Western Siberia plays a key role in ecology, epizootiology and epidemiology of emerging diseases. This territory was involved in the circulation of A/H5N1 and A/H5N8 avian influenza viruses in 2005–2017 [17, 18]. These viruses were spread by wild birds’ migration. In Western Siberia migratory flyways of birds’ wintering in different regions of the world: South East Asia, Central Asia, Middle East, Hindustan, Europe, and Africa—cross. For this reason, there is high probability of the emergence of humans and animal influenza viruses reassortants, as well as emergence of local outbreaks of human morbidity caused by uncommon variants of influenza viruses. Furthermore, Novosibirsk is the largest transport hub in this part of Russia with numerous international connections, that is important for the spread of ARIs [19, 20].

The prevalence of respiratory viruses among children with ARIs differs in different regions and varies over time [2125]. Thus, to better understand the epidemiology of Acute Respiratory Infections in Novosibirsk region, we investigated etiology of ARIs in children admitted to Novosibirsk Children’s Municipal Clinical Hospital in 2013–2017.

Materials and methods

Ethics issues

All aspects of the study were approved by the Ethics Committee of the Federal State Budgetary Institution "Research Center of Clinical and Experimental Medicine" (2013–23). Accordingly, written informed consent was obtained from parents prior to sample taking.

Patients and specimens

Children 0-15years of age were enrolled in the study within 3 days of illness onset and had at least two of the following symptoms: fever, sore throat, cough, rhinorrhea, nasal congestion, sputum, shortness of breath, lung auscultation abnormalities, tachypnea, and chest pain. Paired nasal and throat swabs were collected from each patient admitted to Novosibirsk Children’s Municipal Clinical Hospital by hospital nurses. A total of 1560 samples collected during four epidemic seasons of 2013–2017 (October–April) were enrolled to the study. The epidemiological and clinical information including case history, symptoms, physical signs, and examination were included in a standardized questionnaire. The samples were placed immediately in viral transport medium (Eagle MEM, BSA and antibiotics) and stored at 4–8°C prior transportation to the laboratory (not more than 24 hours). Detection of respiratory viruses was performed immediately after delivery to the laboratory. All specimens were tested for 15 common respiratory viruses, including influenza virus types A, B (IFVA and IFVB), human parainfluenza virus (HPIV) types 1–4, human respiratory syncytial virus (HRSV), human metapneumovirus (HMPV), four human coronaviruses (HCo), human rhinovirus (HRV), human adenovirus (HAdV) and human bocavirus (HBoV), using a real-time PCR assay-kit.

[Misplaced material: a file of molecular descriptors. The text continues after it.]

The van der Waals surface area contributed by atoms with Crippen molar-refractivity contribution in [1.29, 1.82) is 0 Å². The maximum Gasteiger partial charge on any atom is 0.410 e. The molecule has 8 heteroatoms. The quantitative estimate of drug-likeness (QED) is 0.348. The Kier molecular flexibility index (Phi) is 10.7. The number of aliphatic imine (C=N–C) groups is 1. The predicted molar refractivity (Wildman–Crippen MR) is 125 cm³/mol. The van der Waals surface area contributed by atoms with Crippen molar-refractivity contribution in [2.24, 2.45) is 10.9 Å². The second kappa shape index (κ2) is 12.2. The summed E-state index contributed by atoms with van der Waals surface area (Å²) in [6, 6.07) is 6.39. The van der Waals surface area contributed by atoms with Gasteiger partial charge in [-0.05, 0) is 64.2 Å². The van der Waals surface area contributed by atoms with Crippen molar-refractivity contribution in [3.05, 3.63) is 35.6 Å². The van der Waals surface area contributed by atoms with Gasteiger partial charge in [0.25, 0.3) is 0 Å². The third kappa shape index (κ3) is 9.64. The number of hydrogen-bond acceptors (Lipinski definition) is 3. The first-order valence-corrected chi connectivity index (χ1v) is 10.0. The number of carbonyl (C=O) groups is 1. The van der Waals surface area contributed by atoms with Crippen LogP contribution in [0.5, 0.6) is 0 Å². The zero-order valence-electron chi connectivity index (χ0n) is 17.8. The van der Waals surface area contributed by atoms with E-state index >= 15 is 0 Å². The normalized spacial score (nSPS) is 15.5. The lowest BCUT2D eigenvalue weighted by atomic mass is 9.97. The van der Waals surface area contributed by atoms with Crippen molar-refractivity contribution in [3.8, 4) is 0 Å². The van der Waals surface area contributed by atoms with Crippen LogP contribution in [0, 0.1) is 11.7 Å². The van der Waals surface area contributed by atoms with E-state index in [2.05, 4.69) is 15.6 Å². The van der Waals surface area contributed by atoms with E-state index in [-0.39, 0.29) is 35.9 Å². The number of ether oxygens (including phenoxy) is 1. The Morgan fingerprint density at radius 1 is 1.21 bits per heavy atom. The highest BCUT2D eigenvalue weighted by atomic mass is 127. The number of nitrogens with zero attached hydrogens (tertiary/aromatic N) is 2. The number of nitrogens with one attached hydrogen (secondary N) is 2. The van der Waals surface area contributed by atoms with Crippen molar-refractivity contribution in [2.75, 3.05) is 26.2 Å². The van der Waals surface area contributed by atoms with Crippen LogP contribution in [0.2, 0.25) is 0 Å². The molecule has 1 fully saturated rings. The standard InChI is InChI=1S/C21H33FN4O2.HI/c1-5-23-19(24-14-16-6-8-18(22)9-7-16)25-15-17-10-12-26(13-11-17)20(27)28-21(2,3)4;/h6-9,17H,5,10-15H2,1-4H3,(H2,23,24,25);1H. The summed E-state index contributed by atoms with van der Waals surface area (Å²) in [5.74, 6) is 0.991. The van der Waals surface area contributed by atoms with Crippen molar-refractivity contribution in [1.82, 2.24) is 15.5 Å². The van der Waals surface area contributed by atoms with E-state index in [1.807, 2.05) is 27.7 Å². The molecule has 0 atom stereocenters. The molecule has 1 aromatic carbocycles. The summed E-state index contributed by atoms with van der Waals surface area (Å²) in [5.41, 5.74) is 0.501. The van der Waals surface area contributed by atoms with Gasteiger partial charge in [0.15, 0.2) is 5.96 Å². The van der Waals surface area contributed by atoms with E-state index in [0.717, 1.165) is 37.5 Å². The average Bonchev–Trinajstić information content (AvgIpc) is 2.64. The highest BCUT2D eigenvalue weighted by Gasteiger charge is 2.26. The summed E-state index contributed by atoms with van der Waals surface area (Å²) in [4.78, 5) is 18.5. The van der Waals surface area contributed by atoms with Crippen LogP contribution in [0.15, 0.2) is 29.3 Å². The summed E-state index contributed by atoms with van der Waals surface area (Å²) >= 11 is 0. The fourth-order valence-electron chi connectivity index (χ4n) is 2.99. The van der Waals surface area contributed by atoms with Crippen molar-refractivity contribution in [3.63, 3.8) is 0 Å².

Nucleic acid extraction and reverse transcription

Viral nucleic acids were extracted from nasal and throat swabs using RNA/DNA extraction kit «RIBO-sorb» (Interlabservice, Russia) according to the manufacturer’s instructions. The extracted viral nucleic acid was immediately used to perform the reaction of reverse transcription using commercial kit "REVERTA-L" (Interlabservice, Russia).

Virus detection

Detection of respiratory viruses, including HPIV 1–4, HRSV, HMPV, HCoV-OC43, HCoV-229E, HCoVNL63, HCoV-HKU1, HRV, HAdV, and HBoV was performed using a RT-PCR Kit «AmpliSens ARVI-screen-FL» (Interlabservice, Russia), and IFVA and IFVB virus detection was performed using a RT-PCR Kit « AmpliSens Influenza virus A/B-FL» (Interlabservice, Russia) according to the manufacturer's instructions. Positive and negative controls were included in each run.